Another gender neutral name, Jude is sweet on a male or female, and can be a shortened form of the names Judith or Judah. Made popular by the 1968 Beatles Song, “Hey Jude” written by Paul McCartney and meaning, “praise”, Jude is nice fit for any future poet or song writer.
A popular English name, Elizabeth is of Greek descent, stemming from the Hebrew name Elisheba. It means, “oath of God”, and is consistently in the top 100 baby names both in Europe and North America. Elizabeth is a strong female name found in royalty, literature, and movies, it also makes a great middle name.
Ashton is a solid name for a male or female and was originally a surname in England. The meaning of Ashton is rooted to its place of birth, “Ash Tree Town”. Now, Ashton is used commonly as a first name, and became popular in the late 90’s in the United States. Could it be time for a come back?
First recorded in the William Shakespeare play, Cymbeline, Imogen is a popular name in Great Britain, and has slowly made its way into Western culture. Linked to creative individuals like actress Imogen Poots and singer Imogen Heap, this is a wonderfully creative name for any future singer, writer, or actress.
Depending on where you look, Easton is thought to be either an English name meaning, “from East Town”, or a Scottish name meaning simply, “East”. Either way, this beautiful masculine name provides a sense of balance and calm, just right for a baby with earth loving parents living green lifestyles.
An Old-English surname meaning, “bright” or “dark”, Blake is a gender-neutral name perfect for a baby with a strong personality. As a female name, Blake sounds just right for a future activist, lawyer, or doctor. Made popular by actress Blake Lively, any female with this name is sure to rock no matter which path she chooses.
A welsh name derived from the Celtic, Aidan, Hayden means, “fire”. A gracefully masculine name with both soft and hard sounds throughout, this is a great choice for a baby who’s sure to be strong but soft-hearted. The only downside might be trying to discover a nickname for this spirited lad.
From the Latin word, “fides”, faith means, “strong belief”, and was extremely popular in the 17th century among puritans. Still a common name today, Faith is a beautiful ethereal sounding name with strong ties to spirituality. Shorted it to Fae, or try the nickname Faithy for a twist on this classic.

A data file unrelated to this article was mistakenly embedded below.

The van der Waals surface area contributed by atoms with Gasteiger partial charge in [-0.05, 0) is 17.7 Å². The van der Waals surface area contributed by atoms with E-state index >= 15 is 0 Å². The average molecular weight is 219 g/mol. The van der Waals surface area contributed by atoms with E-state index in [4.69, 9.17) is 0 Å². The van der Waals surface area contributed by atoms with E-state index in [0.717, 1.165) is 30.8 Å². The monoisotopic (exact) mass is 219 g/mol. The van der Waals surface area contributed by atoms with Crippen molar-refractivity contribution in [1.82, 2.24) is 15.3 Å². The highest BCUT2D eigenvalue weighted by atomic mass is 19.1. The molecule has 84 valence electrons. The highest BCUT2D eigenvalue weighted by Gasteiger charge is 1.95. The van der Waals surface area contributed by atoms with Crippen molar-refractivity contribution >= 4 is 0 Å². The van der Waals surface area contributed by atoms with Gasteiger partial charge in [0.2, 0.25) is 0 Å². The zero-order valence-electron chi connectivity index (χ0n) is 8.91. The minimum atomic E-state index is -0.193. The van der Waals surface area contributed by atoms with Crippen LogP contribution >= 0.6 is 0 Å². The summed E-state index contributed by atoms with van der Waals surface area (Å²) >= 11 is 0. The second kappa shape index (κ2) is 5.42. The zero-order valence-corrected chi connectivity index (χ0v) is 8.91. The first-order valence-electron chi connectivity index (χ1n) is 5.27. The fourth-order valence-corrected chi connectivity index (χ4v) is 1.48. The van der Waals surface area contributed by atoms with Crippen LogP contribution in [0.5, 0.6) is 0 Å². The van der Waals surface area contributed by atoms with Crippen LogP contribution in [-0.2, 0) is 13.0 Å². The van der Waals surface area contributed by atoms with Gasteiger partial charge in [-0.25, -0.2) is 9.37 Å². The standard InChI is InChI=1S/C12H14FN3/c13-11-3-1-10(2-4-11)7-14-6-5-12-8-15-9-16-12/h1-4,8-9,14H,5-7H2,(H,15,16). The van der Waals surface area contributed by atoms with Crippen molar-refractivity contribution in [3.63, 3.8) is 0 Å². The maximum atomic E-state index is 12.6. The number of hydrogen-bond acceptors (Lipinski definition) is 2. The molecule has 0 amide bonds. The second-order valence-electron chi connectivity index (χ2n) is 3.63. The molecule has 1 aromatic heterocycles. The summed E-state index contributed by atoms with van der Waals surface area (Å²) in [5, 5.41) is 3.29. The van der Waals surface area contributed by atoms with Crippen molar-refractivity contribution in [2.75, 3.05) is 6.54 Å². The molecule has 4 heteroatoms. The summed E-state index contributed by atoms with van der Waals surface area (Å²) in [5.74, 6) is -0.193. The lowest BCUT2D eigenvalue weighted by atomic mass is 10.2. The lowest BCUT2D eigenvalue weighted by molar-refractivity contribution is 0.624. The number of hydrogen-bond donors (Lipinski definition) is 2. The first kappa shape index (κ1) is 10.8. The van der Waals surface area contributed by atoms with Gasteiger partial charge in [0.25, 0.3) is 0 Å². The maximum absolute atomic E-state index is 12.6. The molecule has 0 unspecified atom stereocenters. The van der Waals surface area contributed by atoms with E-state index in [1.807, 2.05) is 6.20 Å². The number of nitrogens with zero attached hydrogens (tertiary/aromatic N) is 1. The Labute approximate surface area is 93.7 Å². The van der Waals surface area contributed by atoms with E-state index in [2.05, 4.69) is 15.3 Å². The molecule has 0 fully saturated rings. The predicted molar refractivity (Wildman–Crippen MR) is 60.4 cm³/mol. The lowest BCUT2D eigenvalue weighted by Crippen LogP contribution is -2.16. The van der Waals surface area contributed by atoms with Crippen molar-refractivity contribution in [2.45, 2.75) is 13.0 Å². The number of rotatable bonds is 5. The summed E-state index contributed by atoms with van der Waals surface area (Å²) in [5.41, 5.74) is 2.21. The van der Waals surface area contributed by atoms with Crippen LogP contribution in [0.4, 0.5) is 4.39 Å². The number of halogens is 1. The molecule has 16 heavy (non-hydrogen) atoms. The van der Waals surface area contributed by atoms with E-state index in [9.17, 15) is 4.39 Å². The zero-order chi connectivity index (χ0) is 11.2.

A classic name with English and Scottish heritage, Porter was the name given to the keeper of the gates in a city surrounded by a wall. This masculine name is a great find for parents hoping for a child who will open his own doors, stand up for himself and others, and pave his own path in the world.
A Latin name with ties to old Shakespearean times, the name Miranda means, “worthy of admiration”. In Shakespeare’s “The Tempest”, Miranda was a female raised by a magician. Full of old world magic and new age charm, this is a beautiful name with a classic sound and a mysterious history.
An Old-English male name meaning “wood” or “brave. This was a surname in Medieval times usually spelled Wyat or even Guyat. Now, Wyatt has taken a firm stand in modern society, even being the name of some famous stage musicians, and actors like Wyatt Oleff. This name sounds fitting for a playful boy who’s sure to grow into a strong male role model.
From the Scottish name Andrew, Drew is a sweet name for either a male or a female. With both masculine and feminine notes, Drew as a female name is strong but sweet. Made popular by actress Drew Barrymore, this is an equally top choice for a future fairy princess or astronaut.
A male name with Hebrew ties, Benjamin means, “son of my right hand”, and was a popular choice for the youngest in the family. Short forms of this name include Ben, Benny, and Benji, making it a great choice for parents who want to customize and not stick with the classic.
Amanda is from the Latin word, “gerundive” and means “worthy of love”. A wildly popular name throughout the 1980’s, many Amanda’s shorten it to Amy or Mandy. First seen in the early 1200’s, it was made famous in the 1500’s when it became a common name in poetry and plays. Just right for an aspiring actress or singer.
An English name meaning, “cheerful”, any parent of a baby named Tate is sure to be just that. A quirky name with classic lineage and a uniquely modern feel, Tate is just right for an original baby with plans to conquer his dreams. Plus, it comes with the very cheeky opportunity for the nickname, “Tater”.
Vivian is such a beautifully feminine sounding name, it’s surprising to note that it was originally considered masculine. From the Latin, “vivus”, meaning, “alive”, it became increasingly common during the middle ages for males. Now, popular as a female name in North America and Europe, Vivian offers the unique use of the letter V and some adorable nicknames, including Viv.
The meaning behind the name Roman might be obvious, but this classically heroic name is still unique. Dating back to ancient Rome and meaning, “of Rome”, Roman conjures images of capes, horses and spears. It’s a strong name for a strong male baby and comes with the built in nicknames of “Rome” or even “Romeo”.
There’s no female baby name more romantic than Juliet. Of French descent and meaning, “youthful”, this glamorous and classic name was made famous in Shakespeare’s “Romeo and Juliet”. While the play might have been a tragedy, this beautiful baby name is anything but. Perfect for an aspiring drama queen.
From the Latin, Vincentius, and meaning “to conquer”, this is a strong male baby name if ever there was one. Vincent became popular in England and Ireland due to French influence, creating variances on the name, such as VIncentare and Uinsionn. Choose the classic, or shorten it to Vince, either way it’s the name of a future champion.
Meaning “divine”, the name Diana comes from the Latin word, “Diviana”, and is used throughout Roman mythology as a representation of strong feminine spirit. While it sounds rather soft and feminine, this name has the spirited soul of a fighter, perfect for a strong female role model and future leader.